Give me a H.O.K.E.S-B.L.U.F.F! …We may be out of energy, but expect nothing less than a performance worthy of Bring It On when Action Hero bring their contemporary theatre piece inspired by American teen sports movies, Hoke’s Bluff to Bristol Old Vic Studio next week. In between cheers, we caught up with Action Hero Co-artistic Director, James Stenhouse and got the skinny on the show.
Can you tell me about Hoke’s Bluff? What can people expect from their evening?
You can expect a good night out! The show is funny and full of energy, and we’ve tried to make something that feels very live. We’re always keen to pay attention to popular culture and the ways in which it can shape who we are as individuals and as a society, the ways in which banal or superficial things can have hidden depths when looked at in a certain way. With Hoke’s Bluff we’ve turned our attention to teen flicks, the kinds of movies you wouldn’t necessarily admit to liking, the guilty pleasures! We wanted to dig up what it was about those movies, and the stories they tell, that draws us in against our better judgement. So the show is a guilty pleasure in some ways, there is popcorn and pom poms and a sentimental underdog tale, but we’ve tried to also draw out the poetry, the absurdity and the melancholy that sits beneath that shiny surface. So you get the best of both worlds really! Win win.
The show is massively inspired by teen flicks – the world of cliques and pom poms! – what is it that fascinates you about this corner of American culture?
We’re really compelled by quite how ubiquitous the stories are that small town America has sold to the world (and to itself). How the experiences of these high school kids can resonate profoundly with people whose lives bear no resemblance at all to that world. We’re generally just quite obsessed with American culture as a whole and the nostalgia and hope it cultivates. We often say we can’t understand why all art isn’t about America because it’s kind of in everything. All our experiences, whether they be recreational, political, philosophical or whatever, they’re all touched by America and the stories it tells to the world. In some ways, the small town high school sweethearts, the cheerleaders and the football quarterbacks are the poster boys/girls of the dream that America has bought the world with.
Hoke’s Bluff started life as part of Ferment Fortnight – can you tell me a little bit about how a scratch/work-in-progress showing works?
A work-in-progress showing is a way to test out material early on, in front of an audience, before its completely finished. We find them really helpful because our work is very reliant on the presence of the audience. In Hoke’s Bluff, for example, the audience become the crowd on the bleachers, cheering the team and waving flags. Its hard to rehearse that or know what’s going to work if you can’t do it in front of a proper audience. Most of us can probably recall experiences when we’ve been put on the spot or been asked to do something we don’t want to do, or we’ve felt uncomfortable in a performance, and that’s because those moments have to be done with a lot of care and sensitivity. You want to feel compelled to join in, or cheer, or wave your flag, you don’t want to feel coerced, and you need to feel like the performers have earned your input. That’s how all collaborations work really, and an audience/performer collaboration is no different. So to get it right we like to give ourselves time with audiences before the show is finished where we can refine these things in cohorts with audience members.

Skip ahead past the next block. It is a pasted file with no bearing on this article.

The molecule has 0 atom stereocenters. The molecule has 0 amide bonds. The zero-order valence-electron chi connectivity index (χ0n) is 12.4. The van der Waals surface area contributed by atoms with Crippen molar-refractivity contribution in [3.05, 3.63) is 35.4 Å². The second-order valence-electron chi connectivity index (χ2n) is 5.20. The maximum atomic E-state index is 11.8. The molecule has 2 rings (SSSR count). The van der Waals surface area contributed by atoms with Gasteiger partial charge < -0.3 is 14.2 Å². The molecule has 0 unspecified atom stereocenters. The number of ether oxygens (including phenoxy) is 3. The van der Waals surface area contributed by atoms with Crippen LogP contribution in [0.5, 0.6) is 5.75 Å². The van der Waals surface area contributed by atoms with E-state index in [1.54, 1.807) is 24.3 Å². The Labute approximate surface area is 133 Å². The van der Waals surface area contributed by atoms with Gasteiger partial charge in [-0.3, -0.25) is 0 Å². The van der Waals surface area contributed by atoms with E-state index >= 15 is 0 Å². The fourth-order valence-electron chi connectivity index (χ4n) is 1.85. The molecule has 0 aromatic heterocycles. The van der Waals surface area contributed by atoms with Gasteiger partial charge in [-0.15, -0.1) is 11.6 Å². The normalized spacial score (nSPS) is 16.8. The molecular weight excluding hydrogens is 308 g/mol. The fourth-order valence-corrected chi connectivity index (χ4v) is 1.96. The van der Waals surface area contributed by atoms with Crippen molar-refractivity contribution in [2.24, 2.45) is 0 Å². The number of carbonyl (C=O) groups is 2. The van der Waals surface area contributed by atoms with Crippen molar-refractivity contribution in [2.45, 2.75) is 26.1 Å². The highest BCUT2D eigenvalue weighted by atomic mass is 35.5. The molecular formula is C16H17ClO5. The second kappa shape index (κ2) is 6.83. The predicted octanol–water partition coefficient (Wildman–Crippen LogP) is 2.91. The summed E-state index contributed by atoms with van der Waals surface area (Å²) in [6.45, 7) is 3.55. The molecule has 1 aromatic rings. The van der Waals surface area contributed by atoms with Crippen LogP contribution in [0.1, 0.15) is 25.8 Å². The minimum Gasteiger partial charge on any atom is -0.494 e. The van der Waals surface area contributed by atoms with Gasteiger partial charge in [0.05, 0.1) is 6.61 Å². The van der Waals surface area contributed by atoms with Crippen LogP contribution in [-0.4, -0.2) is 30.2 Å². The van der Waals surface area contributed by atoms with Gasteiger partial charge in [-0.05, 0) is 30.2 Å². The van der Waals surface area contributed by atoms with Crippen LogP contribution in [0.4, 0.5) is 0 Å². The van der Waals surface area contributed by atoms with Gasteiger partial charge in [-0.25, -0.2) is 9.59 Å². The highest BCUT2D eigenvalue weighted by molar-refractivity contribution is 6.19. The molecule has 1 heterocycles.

Since Ferment Fortnight you’ve had great success with the show – can you describe the process of elevating a work from a work-in-progress showing to a fully-fledged performance?
The Ferment audience really helped us finish Hoke’s Bluff and have it ready for Edinburgh. We did two performances at Ferment and the first one was way too long! It lasted forever and the audience were very patient with us, but politely let us know that it was way too long, so for the second night we cut lots of material and changed the shape of the piece a little bit and it had an immediate impact. That let us know we were heading in the right direction and before the Edinburgh fringe we just kept on moving in the same direction and refining what we’d presented at Ferment.
You’re heading out on a national tour, how does that feel? Is it good to get different reactions from different venues/locations?
I can’t wait to start performing Hoke’s Bluff across the country. We actually don’t often get the chance to show our work in the UK, and we perform our work abroad more than we do here, but British audiences can be some of the most rewarding, and putting the work in lots of different contexts is when you really learn what it is you’ve made! Particularly because the audience is so integral to the world of Hoke’s Bluff it gets to a point where it really just needs to meet the crowds. Also the Edinburgh Fringe is a really great place to show your work and the show was really well received but it many ways an Edinburgh audience is not representative of wider UK audiences so we’re dead eager to see what happens on the tour!
Well, there’s definitely no ‘I’ in ‘team’ so come along to Bristol Old Vic Studio and cheer on the Wildcats!
Book tickets for performances between 8 – 11 October at bristololdvic.org.uk/hokesbluff!
Upcoming Tour Dates:
actionhero.org.uk | @actionherolive | facebook: action hero | #illshowyoumine |http://illshowyoumine.org/
Watch the Hoke’s Bluff trailer here… #HokesBluff #GoWildcats